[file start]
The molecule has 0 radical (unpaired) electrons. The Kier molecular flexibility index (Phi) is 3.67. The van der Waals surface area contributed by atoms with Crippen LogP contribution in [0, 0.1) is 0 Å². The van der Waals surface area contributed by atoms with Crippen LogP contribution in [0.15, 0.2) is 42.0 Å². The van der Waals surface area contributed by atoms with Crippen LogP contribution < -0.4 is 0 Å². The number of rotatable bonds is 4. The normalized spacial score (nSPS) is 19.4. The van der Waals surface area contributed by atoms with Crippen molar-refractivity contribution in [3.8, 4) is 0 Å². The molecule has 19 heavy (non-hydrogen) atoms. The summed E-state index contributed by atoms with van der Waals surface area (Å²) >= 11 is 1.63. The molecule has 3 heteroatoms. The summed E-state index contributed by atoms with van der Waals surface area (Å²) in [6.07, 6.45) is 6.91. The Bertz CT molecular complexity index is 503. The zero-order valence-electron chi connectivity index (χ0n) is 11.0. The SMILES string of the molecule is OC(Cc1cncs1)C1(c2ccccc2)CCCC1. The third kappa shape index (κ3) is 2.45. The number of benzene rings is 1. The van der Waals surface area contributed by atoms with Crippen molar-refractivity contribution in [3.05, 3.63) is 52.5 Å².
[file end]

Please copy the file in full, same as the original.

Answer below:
The molecule has 0 radical (unpaired) electrons. The Kier molecular flexibility index (Phi) is 3.67. The van der Waals surface area contributed by atoms with Crippen LogP contribution in [0, 0.1) is 0 Å². The van der Waals surface area contributed by atoms with Crippen LogP contribution in [0.15, 0.2) is 42.0 Å². The van der Waals surface area contributed by atoms with Crippen LogP contribution < -0.4 is 0 Å². The number of rotatable bonds is 4. The normalized spacial score (nSPS) is 19.4. The van der Waals surface area contributed by atoms with Crippen molar-refractivity contribution in [3.8, 4) is 0 Å². The molecule has 19 heavy (non-hydrogen) atoms. The summed E-state index contributed by atoms with van der Waals surface area (Å²) >= 11 is 1.63. The molecule has 3 heteroatoms. The summed E-state index contributed by atoms with van der Waals surface area (Å²) in [6.07, 6.45) is 6.91. The Bertz CT molecular complexity index is 503. The zero-order valence-electron chi connectivity index (χ0n) is 11.0. The SMILES string of the molecule is OC(Cc1cncs1)C1(c2ccccc2)CCCC1. The third kappa shape index (κ3) is 2.45. The number of benzene rings is 1. The van der Waals surface area contributed by atoms with Crippen molar-refractivity contribution in [3.05, 3.63) is 52.5 Å².